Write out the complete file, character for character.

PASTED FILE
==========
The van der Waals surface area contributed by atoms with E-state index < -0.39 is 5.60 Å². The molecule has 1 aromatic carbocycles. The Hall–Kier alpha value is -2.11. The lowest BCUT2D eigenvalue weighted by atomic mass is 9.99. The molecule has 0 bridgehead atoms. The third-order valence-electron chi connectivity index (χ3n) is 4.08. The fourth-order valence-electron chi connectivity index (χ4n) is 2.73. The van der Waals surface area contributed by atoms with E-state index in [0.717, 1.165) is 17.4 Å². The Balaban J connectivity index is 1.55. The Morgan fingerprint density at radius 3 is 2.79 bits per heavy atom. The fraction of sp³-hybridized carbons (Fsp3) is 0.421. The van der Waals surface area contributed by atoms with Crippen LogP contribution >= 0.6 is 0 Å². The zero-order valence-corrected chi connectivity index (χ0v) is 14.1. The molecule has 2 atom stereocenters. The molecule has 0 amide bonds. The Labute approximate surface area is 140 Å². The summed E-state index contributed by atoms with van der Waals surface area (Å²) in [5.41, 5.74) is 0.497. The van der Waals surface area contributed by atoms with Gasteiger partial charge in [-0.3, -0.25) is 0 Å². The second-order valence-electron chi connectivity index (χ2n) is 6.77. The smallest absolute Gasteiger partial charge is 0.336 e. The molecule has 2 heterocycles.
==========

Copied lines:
The van der Waals surface area contributed by atoms with E-state index < -0.39 is 5.60 Å². The molecule has 1 aromatic carbocycles. The Hall–Kier alpha value is -2.11. The lowest BCUT2D eigenvalue weighted by atomic mass is 9.99. The molecule has 0 bridgehead atoms. The third-order valence-electron chi connectivity index (χ3n) is 4.08. The fourth-order valence-electron chi connectivity index (χ4n) is 2.73. The van der Waals surface area contributed by atoms with E-state index in [0.717, 1.165) is 17.4 Å². The Balaban J connectivity index is 1.55. The Morgan fingerprint density at radius 3 is 2.79 bits per heavy atom. The fraction of sp³-hybridized carbons (Fsp3) is 0.421. The van der Waals surface area contributed by atoms with Crippen LogP contribution >= 0.6 is 0 Å². The zero-order valence-corrected chi connectivity index (χ0v) is 14.1. The molecule has 2 atom stereocenters. The molecule has 0 amide bonds. The Labute approximate surface area is 140 Å². The summed E-state index contributed by atoms with van der Waals surface area (Å²) in [5.41, 5.74) is 0.497. The van der Waals surface area contributed by atoms with Gasteiger partial charge in [-0.3, -0.25) is 0 Å². The second-order valence-electron chi connectivity index (χ2n) is 6.77. The smallest absolute Gasteiger partial charge is 0.336 e. The molecule has 2 heterocycles.